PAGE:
The mom smiled deeply at my comment. To be judged, especially by those outside her race, not as an unwed young mother but admired, recognized as the architect of something sacred. She and her ladyfriend received the compliment in silence; I think they were tired. The three boys, on the other hand… they processed the good spirits in their own way, weaving together a tapestry of raucous, throaty roars, blurting out assertions they couldn’t be more thrilled to realize really were accurate. I was less concerned with which man was saying what than the overall effect*:

“Whatever you train ‘im to be, dogg!”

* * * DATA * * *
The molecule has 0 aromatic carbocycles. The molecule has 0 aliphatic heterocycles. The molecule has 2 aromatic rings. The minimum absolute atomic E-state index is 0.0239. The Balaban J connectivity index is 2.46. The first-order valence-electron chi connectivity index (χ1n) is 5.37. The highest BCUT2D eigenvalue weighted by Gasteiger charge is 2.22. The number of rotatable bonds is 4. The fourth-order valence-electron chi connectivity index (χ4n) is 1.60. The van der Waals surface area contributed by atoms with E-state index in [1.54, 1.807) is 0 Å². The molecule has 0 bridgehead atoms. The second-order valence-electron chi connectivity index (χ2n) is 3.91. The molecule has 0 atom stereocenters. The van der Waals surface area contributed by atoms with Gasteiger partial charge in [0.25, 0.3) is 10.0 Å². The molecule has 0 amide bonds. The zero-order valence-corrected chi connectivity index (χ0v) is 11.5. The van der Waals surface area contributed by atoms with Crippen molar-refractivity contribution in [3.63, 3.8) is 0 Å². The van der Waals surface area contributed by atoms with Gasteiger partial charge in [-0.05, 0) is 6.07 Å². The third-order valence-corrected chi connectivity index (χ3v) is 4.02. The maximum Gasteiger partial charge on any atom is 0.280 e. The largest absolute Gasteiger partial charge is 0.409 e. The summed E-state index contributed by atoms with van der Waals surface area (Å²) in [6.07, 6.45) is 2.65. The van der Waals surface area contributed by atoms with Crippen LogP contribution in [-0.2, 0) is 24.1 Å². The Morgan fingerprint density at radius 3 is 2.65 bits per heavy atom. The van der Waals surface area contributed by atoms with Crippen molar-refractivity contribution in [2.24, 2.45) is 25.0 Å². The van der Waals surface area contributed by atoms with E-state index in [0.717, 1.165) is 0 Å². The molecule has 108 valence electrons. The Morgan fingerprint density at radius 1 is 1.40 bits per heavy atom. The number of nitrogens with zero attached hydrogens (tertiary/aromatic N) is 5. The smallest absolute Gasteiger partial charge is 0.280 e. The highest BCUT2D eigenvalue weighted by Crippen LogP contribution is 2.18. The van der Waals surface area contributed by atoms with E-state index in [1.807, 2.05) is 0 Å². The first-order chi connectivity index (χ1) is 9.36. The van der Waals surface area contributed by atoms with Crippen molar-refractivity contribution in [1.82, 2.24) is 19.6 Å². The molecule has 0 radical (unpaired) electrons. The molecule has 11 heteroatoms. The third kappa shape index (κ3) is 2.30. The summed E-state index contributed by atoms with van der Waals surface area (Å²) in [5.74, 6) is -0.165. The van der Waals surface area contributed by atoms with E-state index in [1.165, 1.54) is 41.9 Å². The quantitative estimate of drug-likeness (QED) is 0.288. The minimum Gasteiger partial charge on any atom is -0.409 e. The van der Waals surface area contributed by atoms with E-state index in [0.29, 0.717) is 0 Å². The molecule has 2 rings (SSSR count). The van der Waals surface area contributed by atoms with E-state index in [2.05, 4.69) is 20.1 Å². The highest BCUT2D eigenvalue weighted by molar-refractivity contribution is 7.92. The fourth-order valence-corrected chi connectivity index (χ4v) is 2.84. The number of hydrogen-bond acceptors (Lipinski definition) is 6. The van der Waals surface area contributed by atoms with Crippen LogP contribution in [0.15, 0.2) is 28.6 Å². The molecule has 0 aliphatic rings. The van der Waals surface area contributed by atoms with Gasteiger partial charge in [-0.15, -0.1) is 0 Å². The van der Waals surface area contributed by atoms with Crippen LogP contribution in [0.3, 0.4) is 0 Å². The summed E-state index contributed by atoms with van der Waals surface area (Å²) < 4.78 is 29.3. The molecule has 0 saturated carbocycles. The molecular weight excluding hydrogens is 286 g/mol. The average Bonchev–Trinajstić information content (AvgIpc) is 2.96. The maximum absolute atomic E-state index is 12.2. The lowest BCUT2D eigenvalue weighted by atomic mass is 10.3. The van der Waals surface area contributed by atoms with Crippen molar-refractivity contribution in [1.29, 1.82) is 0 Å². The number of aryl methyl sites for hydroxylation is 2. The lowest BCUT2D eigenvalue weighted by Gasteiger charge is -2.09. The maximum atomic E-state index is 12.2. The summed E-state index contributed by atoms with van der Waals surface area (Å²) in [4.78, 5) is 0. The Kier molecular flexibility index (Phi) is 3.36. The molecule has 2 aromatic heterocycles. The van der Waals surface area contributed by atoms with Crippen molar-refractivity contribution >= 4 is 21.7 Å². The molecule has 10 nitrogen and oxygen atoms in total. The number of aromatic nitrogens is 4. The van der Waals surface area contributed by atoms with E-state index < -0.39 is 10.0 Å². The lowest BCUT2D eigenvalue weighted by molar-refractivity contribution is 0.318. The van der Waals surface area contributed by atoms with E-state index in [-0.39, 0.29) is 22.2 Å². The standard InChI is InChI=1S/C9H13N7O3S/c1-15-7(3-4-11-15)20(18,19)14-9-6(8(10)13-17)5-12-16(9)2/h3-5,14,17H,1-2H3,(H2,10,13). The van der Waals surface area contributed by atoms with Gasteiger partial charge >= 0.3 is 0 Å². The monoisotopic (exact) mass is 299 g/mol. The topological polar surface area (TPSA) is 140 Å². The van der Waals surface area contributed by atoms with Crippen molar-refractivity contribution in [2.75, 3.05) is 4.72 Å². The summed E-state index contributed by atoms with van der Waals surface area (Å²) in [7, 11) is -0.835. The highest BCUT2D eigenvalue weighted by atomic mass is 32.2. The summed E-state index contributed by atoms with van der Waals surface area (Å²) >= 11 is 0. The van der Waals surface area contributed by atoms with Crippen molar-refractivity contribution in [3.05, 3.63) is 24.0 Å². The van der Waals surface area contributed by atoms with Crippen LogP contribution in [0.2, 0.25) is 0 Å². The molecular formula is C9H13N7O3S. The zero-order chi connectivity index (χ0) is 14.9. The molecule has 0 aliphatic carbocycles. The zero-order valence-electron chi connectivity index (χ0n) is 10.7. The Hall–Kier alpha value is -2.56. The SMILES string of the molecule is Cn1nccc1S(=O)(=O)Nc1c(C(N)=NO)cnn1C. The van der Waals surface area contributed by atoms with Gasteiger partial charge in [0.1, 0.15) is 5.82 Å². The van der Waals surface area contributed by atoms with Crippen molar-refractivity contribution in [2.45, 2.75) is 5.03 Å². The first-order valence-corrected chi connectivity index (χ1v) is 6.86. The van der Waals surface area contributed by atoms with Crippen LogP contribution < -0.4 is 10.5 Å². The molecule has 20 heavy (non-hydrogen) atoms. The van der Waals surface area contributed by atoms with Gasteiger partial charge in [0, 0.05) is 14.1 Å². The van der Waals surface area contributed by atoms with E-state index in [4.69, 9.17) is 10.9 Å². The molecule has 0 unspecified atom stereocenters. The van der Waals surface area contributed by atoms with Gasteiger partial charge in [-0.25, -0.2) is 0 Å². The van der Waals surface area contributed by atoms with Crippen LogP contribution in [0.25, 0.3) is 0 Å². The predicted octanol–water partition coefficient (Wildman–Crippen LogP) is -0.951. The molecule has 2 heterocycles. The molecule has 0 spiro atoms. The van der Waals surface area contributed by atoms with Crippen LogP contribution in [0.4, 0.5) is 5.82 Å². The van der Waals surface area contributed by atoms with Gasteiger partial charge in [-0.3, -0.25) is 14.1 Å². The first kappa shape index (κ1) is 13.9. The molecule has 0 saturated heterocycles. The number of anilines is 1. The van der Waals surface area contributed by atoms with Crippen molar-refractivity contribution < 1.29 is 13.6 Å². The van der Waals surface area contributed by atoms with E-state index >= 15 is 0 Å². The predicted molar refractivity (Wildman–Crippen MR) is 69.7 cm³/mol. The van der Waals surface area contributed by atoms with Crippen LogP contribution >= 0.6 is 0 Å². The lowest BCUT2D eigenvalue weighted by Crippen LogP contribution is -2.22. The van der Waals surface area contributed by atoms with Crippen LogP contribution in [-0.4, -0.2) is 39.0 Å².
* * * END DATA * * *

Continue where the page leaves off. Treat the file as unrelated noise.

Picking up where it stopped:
“God BLESS him, bro!”
“Whatever you train ’em to be.”
“Hey. Kids are our nex’ God blessing, bro.”
“My dad coulda saved me,”
“Ah will bless kids every DAY. Bein’ a foster kid–”
“Dass the real deal right there.”
Grey Sweatshirt tried to pet the baby, who, absurdly, was managing to snooze through all this. Dad: “naw, don’t touch him, bro.”
“My bad, I apologize.”
“Naw, you good…”
The third fellow, wearing a chain necklace: “let him sleep, cause he a beast.” Beeeast.
Grey Sweatshirt: “he’s beautiful, he’s a lil’ beautiful kid.”
Dad: “thank you a lot, I appreciate that, bro.”
“I’m sorry about—”
“Naw bro, you good, dude.”
“I’m like, he sleep.”
“I respect that I respect it. I have a lotta respect for kids. I gone done some babysittin’ in mah long life. I’m twenty-seven and ah babysat a lot.”
“I used to be a foster kid.”
“Yo, where we gettin’ off at?”